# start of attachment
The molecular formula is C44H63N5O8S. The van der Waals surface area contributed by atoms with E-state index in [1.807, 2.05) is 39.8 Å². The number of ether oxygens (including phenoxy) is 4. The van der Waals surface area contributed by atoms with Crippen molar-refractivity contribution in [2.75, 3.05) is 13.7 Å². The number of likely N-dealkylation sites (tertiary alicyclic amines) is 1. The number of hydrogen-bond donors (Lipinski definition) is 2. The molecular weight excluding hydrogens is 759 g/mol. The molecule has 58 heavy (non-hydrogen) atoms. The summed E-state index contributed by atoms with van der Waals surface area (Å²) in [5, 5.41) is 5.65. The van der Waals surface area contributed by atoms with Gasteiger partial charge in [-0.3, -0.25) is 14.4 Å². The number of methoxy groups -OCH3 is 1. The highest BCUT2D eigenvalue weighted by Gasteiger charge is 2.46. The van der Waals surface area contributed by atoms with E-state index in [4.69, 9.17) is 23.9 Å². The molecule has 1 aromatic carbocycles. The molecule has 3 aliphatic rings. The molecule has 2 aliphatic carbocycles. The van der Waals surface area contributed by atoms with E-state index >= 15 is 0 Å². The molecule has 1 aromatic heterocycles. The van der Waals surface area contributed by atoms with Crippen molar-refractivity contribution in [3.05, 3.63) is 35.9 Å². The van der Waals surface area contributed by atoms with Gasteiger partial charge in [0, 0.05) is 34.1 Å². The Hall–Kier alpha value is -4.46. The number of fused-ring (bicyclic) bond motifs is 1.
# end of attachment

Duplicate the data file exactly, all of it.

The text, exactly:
The molecular formula is C44H63N5O8S. The van der Waals surface area contributed by atoms with E-state index in [1.807, 2.05) is 39.8 Å². The number of ether oxygens (including phenoxy) is 4. The van der Waals surface area contributed by atoms with Crippen molar-refractivity contribution in [2.75, 3.05) is 13.7 Å². The number of likely N-dealkylation sites (tertiary alicyclic amines) is 1. The number of hydrogen-bond donors (Lipinski definition) is 2. The molecular weight excluding hydrogens is 759 g/mol. The molecule has 58 heavy (non-hydrogen) atoms. The summed E-state index contributed by atoms with van der Waals surface area (Å²) in [5, 5.41) is 5.65. The van der Waals surface area contributed by atoms with Gasteiger partial charge in [-0.3, -0.25) is 14.4 Å². The number of methoxy groups -OCH3 is 1. The highest BCUT2D eigenvalue weighted by Gasteiger charge is 2.46. The van der Waals surface area contributed by atoms with E-state index in [4.69, 9.17) is 23.9 Å². The molecule has 1 aromatic carbocycles. The molecule has 3 aliphatic rings. The molecule has 2 aliphatic carbocycles. The van der Waals surface area contributed by atoms with E-state index >= 15 is 0 Å². The molecule has 1 aromatic heterocycles. The van der Waals surface area contributed by atoms with Crippen molar-refractivity contribution in [3.05, 3.63) is 35.9 Å². The van der Waals surface area contributed by atoms with Gasteiger partial charge in [0, 0.05) is 34.1 Å². The Hall–Kier alpha value is -4.46. The number of fused-ring (bicyclic) bond motifs is 1.